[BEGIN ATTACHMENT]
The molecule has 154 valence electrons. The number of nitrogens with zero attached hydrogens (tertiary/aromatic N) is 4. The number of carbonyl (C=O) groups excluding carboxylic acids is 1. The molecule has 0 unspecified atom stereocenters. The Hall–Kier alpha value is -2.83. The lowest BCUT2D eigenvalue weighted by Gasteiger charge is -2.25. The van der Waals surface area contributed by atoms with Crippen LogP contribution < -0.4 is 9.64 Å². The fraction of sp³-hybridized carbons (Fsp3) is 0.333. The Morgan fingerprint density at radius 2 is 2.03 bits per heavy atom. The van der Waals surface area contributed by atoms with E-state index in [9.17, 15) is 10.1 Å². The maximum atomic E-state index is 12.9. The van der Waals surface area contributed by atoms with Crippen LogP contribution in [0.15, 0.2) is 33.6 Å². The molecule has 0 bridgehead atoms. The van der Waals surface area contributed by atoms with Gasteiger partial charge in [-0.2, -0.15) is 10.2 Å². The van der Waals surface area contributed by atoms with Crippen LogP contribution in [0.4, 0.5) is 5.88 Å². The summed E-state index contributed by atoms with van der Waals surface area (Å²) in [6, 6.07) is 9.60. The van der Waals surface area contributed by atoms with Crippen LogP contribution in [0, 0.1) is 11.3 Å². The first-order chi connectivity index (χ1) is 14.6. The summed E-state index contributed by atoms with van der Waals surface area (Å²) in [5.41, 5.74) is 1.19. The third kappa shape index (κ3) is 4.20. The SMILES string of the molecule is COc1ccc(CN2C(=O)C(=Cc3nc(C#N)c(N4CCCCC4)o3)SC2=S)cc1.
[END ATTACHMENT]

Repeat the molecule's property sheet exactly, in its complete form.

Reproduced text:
The molecule has 154 valence electrons. The number of nitrogens with zero attached hydrogens (tertiary/aromatic N) is 4. The number of carbonyl (C=O) groups excluding carboxylic acids is 1. The molecule has 0 unspecified atom stereocenters. The Hall–Kier alpha value is -2.83. The lowest BCUT2D eigenvalue weighted by Gasteiger charge is -2.25. The van der Waals surface area contributed by atoms with Crippen LogP contribution < -0.4 is 9.64 Å². The fraction of sp³-hybridized carbons (Fsp3) is 0.333. The Morgan fingerprint density at radius 2 is 2.03 bits per heavy atom. The van der Waals surface area contributed by atoms with E-state index in [9.17, 15) is 10.1 Å². The maximum atomic E-state index is 12.9. The van der Waals surface area contributed by atoms with Crippen LogP contribution in [0.15, 0.2) is 33.6 Å². The molecule has 0 bridgehead atoms. The van der Waals surface area contributed by atoms with Gasteiger partial charge in [-0.2, -0.15) is 10.2 Å². The van der Waals surface area contributed by atoms with Crippen LogP contribution in [0.4, 0.5) is 5.88 Å². The summed E-state index contributed by atoms with van der Waals surface area (Å²) in [6, 6.07) is 9.60. The van der Waals surface area contributed by atoms with Crippen LogP contribution in [0, 0.1) is 11.3 Å². The first-order chi connectivity index (χ1) is 14.6. The summed E-state index contributed by atoms with van der Waals surface area (Å²) in [5.41, 5.74) is 1.19. The third kappa shape index (κ3) is 4.20. The SMILES string of the molecule is COc1ccc(CN2C(=O)C(=Cc3nc(C#N)c(N4CCCCC4)o3)SC2=S)cc1.